Dear Radio Friends,
Today we continue our series on our love not only for the stranger and the brethren, but particularly now for our children. I have to tell you this: The Word of God that we consider in I Samuel 3:13 is a sobering and serious Word of God that comes to fathers. We read: “For I have told him (that is, Eli) that I will judge his house for ever for the iniquity which he knoweth; because his sons made themselves vile, and he restrained them not.”
These words were spoken by the Lord to Samuel, who had to announce this word of judgment to Eli the high priest. You can imagine Samuel’s reluctance to tell Eli these words, having grown up in the temple under the care of Eli. We read in these verses of I Samuel 3 that Samuel finally had to give to Eli, at Eli’s urging, this vision that he had received from Jehovah.
Eli’s response in the Word of God recorded in the last part of verse 18 of I Samuel 3 is rather sobering, too. There Eli acknowledges that “it is the LORD: let him do what seemeth him good.” You see, this was not the first time that Eli had heard this. He had already been forewarned. Already in I Samuel 2 Eli was warned concerning the evil deeds that his sons were doing.
Eli had served many years in the office of the high priest. He had apparently been faithful also in influencing and instructing Samuel. But there was one serious problem, and it had to do with the lack of discipline of his own children.
This text comes to us today, a very sobering and serious word to fathers. “I will judge his house … for the iniquity which he knoweth.” No surprises here. He knoweth. Eli knew it. His sons had made themselves vile, but he restrained them not. He warned them, but he continued to let them go on in that sin without restraining them.
So, as a part of the series on godly Christian parenting, especially on the love for our children, I consider with you for a few moments today the fact that we must restrain our children.
The first question we must ask and answer is: Why? Why do our children need to be restrained?
In the case of Eli’s sons we know, as we read in our text: they had made themselves vile. Their evil deeds were despicable, introduced in I Samuel 3:12 as sins that they performed as sons of Belial who knew not the Lord. “Belial” means worthless. As you know, that name is used in Scripture, both in the Old and New Testament as a name for Satan. They might have been sons of the high priest and held a holy office, even in the temple, but they knew not the Lord.
Verse 17 tells us that their sin was very great before the Lord, for they abhorred the offering of the Lord. The Old Testament (Lev. 7 in particular) tells us that these sacrifices had to be brought in such a way that the fat was burned and the flesh cooked. Then a portion was given to the priests. But as verses 13-16 in this passage describe, instead of waiting for the fat to be burned and the meat to be boiled, the sons of Eli demanded their own portion first. What a sad thing. What a cruel thing. What an abhorrent thing, according to the Old Testament law.
It reminds me of a passage in the New Testament (Phil. 3:19) that warns that our god must not be our belly: “Whose glory is in their shame, who mind earthly things,” and describes such who are the sons of Belial as those who make God their belly.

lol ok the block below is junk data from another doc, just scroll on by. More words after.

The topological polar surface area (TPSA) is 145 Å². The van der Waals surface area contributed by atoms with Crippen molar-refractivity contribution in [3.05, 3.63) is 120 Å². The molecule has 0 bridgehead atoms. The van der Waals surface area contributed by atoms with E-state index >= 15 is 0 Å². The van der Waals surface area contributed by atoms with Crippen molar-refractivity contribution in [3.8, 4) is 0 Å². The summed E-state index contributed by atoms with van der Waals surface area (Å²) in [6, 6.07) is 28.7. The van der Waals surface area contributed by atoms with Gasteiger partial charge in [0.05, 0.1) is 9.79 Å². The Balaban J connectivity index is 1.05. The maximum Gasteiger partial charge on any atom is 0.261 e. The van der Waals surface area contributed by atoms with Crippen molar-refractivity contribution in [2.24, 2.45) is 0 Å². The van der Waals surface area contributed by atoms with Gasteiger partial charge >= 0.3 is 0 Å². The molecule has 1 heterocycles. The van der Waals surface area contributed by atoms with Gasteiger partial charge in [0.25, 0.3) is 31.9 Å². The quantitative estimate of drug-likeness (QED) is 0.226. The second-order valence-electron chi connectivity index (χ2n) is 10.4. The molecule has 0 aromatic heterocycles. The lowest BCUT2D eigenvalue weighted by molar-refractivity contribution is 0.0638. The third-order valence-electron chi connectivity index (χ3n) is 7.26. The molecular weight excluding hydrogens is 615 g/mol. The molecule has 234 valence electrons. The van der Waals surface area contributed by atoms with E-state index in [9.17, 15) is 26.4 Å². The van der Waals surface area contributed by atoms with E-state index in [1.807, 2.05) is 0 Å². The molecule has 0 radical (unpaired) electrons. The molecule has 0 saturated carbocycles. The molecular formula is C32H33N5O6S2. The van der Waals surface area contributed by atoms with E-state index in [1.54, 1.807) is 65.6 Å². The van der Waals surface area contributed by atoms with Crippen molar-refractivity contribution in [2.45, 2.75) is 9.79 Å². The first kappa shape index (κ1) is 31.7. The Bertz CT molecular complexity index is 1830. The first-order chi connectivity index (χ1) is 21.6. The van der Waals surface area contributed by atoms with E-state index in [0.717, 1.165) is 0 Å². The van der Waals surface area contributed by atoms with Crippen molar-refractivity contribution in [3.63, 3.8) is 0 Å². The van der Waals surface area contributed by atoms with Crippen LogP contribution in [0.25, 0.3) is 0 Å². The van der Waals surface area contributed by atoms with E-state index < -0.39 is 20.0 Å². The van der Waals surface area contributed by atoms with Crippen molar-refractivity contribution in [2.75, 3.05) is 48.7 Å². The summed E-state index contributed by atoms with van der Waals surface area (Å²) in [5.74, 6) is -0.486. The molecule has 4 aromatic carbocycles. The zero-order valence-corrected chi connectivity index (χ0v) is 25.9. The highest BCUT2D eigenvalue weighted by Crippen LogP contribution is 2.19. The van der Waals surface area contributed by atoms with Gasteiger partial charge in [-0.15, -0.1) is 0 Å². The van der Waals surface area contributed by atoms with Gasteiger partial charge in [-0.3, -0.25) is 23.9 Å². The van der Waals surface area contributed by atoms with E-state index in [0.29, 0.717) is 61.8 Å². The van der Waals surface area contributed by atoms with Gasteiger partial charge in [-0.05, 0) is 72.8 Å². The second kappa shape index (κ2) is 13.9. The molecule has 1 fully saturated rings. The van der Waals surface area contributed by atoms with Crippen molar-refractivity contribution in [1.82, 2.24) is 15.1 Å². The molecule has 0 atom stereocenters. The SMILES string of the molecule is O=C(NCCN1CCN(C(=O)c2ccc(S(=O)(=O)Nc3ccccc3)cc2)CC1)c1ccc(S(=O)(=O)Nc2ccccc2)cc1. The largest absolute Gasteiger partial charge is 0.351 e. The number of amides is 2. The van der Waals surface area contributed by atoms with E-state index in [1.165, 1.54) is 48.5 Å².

But, you know, there was more yet in the despicable acts of Eli’s sons. In verse 22 of I Samuel 2 we read that “Eli was very old, and heard all that his sons did unto all Israel.” Imagine that! What did he hear? We read that they lay with women who assembled in the tabernacle — probably the cleaners of the vessels. How it must have grieved the heart of this old man Eli. Sick to his stomach he must have been, who was aware that his sons were not only desecrating the tabernacle but were committing adultery there on the doorsteps of the house of God! Sins which, in the Old Testament, were punishable by no less than death were being committed by the sons of the high priest.
But we must remember, as we consider Eli, that all of our children need this restraining. We must not look at this story and say, “Oh, bad Eli! Oh, how could Eli have done such a thing?” Proverbs 2:26: “Train up a child in the way that he should go, and when he is old he will not depart from it” — a text that we considered a few weeks ago. From childhood on we must narrow the way, as we heard. We must hold them back from their sinful inclinations. These sons of Eli, Hophni and Phinehas, surely did not suddenly fall into these terrible sins. They were not restrained, you see, from childhood on. They were not held back. They were allowed to continue on in their sinful natures.
That is where the difficult questions usually arise with regard to disciplining our children, is it not? How far do we go with our children, many people ask. At what age should we quit? Twenty-one? Eighteen? Sixteen? Nowadays I hear that even a thirteen-year old must be left on his own and must not be told what to do because he has his own mind. I know there are no hard and fast rules here. But let us remember, the sons of Eli were definitely adults. Yet Eli as father was held responsible for their actions. That is the Word of God. I say to you that, so long as the children live under your roof, whether two years old or twenty-five or, for that matter, forty-five or sixty-five, you, as head of the house, are responsible for all that happens in your home. Therefore, you must ensure that nothing that is contrary to the Word of God may be allowed to go on without restraint.